Parents of Gerald McShane and General Vanier elementary schools are throwing their weight behind the idea of cohabitation between English and French schools as the deadline looms for a pending transfer.
The governing boards of the two schools released the results of a vote among parents held earlier this month, agreeing a merger would be the best solution to save the three English Montreal School Board schools set to be transferred by the province to the Pointe-de-l’Île school board.
A total of 89 per cent of parents at Gerald McShane voted for a school merger.
“We want to remain intact as a community in Montreal North,” Gerald McShane governing board chairperson Francesca Pitruzzello said. “I’m hopeful that this will pan out and we will have cohabitation.”
Bob Reda from the General Vanier governing board said parents wanted to get their message out and they are “ready to cohabitate” with the French-language school board.
Tentative plans for empty classrooms at Gerald McShane have already been drawn up in hopes that cohabitation is approved by all sides. Pitruzzello says eight classrooms that hold 20 students will be made available.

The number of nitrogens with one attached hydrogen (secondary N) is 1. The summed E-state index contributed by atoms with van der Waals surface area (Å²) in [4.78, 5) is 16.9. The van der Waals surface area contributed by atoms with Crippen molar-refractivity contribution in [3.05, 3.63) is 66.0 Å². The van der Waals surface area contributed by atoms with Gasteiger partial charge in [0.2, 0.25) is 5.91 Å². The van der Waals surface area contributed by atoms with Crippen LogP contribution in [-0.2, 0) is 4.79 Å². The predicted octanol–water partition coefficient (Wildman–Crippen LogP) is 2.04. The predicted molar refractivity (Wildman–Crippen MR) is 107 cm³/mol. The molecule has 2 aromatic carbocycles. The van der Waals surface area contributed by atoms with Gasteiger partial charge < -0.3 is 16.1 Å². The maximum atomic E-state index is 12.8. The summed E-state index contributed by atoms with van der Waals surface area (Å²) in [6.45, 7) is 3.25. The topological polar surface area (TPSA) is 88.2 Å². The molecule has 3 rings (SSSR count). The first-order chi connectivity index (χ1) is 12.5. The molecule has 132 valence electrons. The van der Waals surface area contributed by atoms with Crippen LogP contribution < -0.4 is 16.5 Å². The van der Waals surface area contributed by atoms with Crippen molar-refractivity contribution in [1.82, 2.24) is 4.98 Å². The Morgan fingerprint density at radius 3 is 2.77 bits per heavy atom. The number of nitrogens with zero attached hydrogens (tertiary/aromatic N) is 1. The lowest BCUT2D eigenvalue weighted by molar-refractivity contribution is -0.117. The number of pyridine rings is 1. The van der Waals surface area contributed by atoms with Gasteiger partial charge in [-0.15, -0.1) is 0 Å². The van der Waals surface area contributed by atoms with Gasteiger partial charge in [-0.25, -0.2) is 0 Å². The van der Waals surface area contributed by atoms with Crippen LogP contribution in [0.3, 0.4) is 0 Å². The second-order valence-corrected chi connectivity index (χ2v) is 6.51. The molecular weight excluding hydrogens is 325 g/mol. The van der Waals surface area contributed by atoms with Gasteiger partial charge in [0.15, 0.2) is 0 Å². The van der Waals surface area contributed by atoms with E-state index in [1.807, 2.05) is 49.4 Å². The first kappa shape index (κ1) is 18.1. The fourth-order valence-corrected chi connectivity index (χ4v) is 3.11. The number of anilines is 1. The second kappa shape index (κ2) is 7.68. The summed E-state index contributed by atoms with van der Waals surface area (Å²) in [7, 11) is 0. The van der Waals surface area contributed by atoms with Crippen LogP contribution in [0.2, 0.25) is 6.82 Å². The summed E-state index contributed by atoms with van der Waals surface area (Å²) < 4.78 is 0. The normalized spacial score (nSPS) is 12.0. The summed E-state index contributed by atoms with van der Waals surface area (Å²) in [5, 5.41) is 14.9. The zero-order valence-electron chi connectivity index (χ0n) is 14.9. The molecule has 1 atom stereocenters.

Pitruzzello says transferring the buildings replaces one problem with another.
Several other possible solutions have been thrown around, including merging some of the French students at the EMSB’s Galileo Adult Education Centre, but the province and officials with the special-needs school oppose the idea.
Liberal opposition education critic Marwah Rizqy says that she understand the issue but said cohabitation for a “short-term period” while construction on the needed French schools would be a “good idea.”
If the two school boards cannot come to an agreement, Education Minister Jean-François Roberge says he intends to use a section of the Education Act that allows him to force a transfer deemed to be in the public interest.
Roberge stood his ground on his opposition towards the idea of cohabitation on Monday.
“Cohabitation could be a fast action but its not a long-term solution for us,” he said.
The school boards have until June 10 to submit an alternative proposal.
— With files from the Canadian Press